It is the stated energy policy of the Russian Federation to use the country's natural gas resources and their vast network of pipelines to wield political influence across Eastern Europe.

Not convinced? Ask Georgia and Ukraine.

You could also ask the Czechs, Poles, and Lithuanians. Each of these countries experienced energy disputes and price increases, which happens when a country is overly reliant on Russia for energy.

In contrast, the US stands as the counterweight to Russia's geopolitical leverage against import-reliant nations. We support open markets where countries can engage in free and fair energy trade to provide energy, affordability, reliability, and security to their citizens, and our natural gas is cleaner than our competitors like Russia

If European leaders want to seriously pursue their own clean energy and environmental goals, they should commit to importing the cleanest LNG backed by world-leading innovation and technology.

They should commit to an energy source that comes with no strings attached and no threat of disruption.

For that there is only one option: American LNG.


The views expressed in this opinion piece are the author's, not those of EUobserver.

Europe has forgotten the 'farm' in 'Farm to Fork'

US secretary of agriculture Sonny Perdue argues that the EU is taking an approach "more based on 'political science' than demonstrated agricultural science" in its new Farm to Fork strategy.

New EU rules for energy-project funding to keep fossil gas

The European Commission will unveil a reform of EU criteria for picking energy infrastructure projects for financial support - with a particular focus on hydrogen. However, green groups have warned of the risks of not excluding fossil fuels.

Sexism and the selection of the European Parliament president

Looking at the historical record, a clear picture emerges: the president of the European Parliament is an above-middle aged white man, most likely German — and with an overwhelming likelyhood to be conservative or socialist.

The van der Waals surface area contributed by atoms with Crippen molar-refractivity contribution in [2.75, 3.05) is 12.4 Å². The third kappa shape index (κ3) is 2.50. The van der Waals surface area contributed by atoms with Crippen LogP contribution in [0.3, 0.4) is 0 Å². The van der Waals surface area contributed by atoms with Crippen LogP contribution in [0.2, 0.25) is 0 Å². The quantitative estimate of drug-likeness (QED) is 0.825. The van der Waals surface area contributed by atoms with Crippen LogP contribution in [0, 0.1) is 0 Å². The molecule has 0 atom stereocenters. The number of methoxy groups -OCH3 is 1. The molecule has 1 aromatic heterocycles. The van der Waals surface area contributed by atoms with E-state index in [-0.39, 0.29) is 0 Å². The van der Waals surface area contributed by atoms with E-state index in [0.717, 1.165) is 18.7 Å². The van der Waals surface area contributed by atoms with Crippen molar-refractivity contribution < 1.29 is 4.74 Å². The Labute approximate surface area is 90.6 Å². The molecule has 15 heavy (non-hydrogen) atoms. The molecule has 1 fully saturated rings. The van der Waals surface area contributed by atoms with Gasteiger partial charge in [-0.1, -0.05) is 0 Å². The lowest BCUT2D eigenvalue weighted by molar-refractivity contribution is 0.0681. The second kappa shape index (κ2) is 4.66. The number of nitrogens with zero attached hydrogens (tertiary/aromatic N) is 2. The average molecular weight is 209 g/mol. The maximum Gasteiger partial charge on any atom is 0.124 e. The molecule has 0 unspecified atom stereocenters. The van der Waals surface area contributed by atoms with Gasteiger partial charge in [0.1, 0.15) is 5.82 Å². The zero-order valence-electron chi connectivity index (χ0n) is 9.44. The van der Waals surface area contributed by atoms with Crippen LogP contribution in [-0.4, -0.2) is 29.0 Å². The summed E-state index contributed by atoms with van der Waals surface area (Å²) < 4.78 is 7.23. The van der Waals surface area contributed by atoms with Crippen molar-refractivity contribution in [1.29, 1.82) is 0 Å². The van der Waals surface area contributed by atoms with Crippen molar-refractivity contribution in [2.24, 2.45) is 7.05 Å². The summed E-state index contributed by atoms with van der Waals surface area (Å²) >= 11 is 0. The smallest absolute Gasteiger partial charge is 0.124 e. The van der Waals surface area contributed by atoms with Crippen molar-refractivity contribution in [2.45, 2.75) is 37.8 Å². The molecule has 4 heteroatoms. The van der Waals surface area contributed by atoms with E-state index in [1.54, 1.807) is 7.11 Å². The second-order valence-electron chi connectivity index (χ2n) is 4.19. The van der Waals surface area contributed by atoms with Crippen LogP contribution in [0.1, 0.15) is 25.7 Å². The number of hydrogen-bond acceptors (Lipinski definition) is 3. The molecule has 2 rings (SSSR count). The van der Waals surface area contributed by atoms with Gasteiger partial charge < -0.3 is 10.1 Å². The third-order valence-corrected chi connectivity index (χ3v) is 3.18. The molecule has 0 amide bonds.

The EU's 'backyard' is not in the Indo-Pacific

Europe is no longer an Indo-Pacific power. It will not become an Indo-Pacific power. And if it keeps overreaching its geopolitical ambitions, Europe might lose its credibility as a power - entirely.


Long ago, there was another Angela Merkel

There is one female leader in European history whom Merkel resembles much more than the fiery, authoritarian Catherine the Great, who once staged a coup with her lover against her husband. Instead, it is the Habsburg empress Maria-Theresia.

The first anniversary of the Abraham Accords

More than 55 agreements between Israel, the UAE and Bahrain are currently underway. These lay the foundation for practical cooperation in almost all fields including: finance, communications, economy, culture, tourism, taxation, investment protection, freedom of movement, water, agriculture and energy.

News in Brief

  1. Italy arrests Puigdemont on Spanish warrant
  2. EU and US hold trade talks despite French wrath
  3. EMA to decide on Pfizer vaccine booster in October
  4. EU welcomes Polish TV-station move
  5. Ukrainian parliament passes law to curb power of oligarchs
  6. EU could force Poland to pay lignite-coal fine
  7. Report: EU and US concerned by tech-giants' power
  8. EU states sign 'transparency pledge'

Russia's biggest enemy? Its own economy

Russia's leaders have been fully aware of the reasons for its underlying economic weakness for more than two decades. Dependency on energy exports and the lack of technological innovation were themes of Vladimir Putin's first state-of-the-nation address back in 2000.

Stakeholders' Highlights

  1. Nordic Council of MinistersNATO Secretary General guest at the Session of the Nordic Council
  2. Nordic Council of MinistersCan you love whoever you want in care homes?
  3. Nordic Council of MinistersNineteen demands by Nordic young people to save biodiversity
  4. Nordic Council of MinistersSustainable public procurement is an effective way to achieve global goals
  5. Nordic Council of MinistersNordic Council enters into formal relations with European Parliament
  6. Nordic Council of MinistersWomen more active in violent extremist circles than first assumed

Latest News

  1. Activists: 'More deaths' expected on Polish-Belarus border
  2. EU unveils common charger plan - forcing Apple redesign
  3. Central Europe leaders rail against 'new liberal woke virus'
  4. Yemen's refugees in 'appalling conditions', says UN agency
  5. VW emissions software was illegal, top EU lawyer says
  6. Sexism and the selection of the European Parliament president
  7. More French names linked to Russia election-monitoring
  8. Negotiations set for new, tougher, EU ethics body

Join EUobserver

Support quality EU news

Join us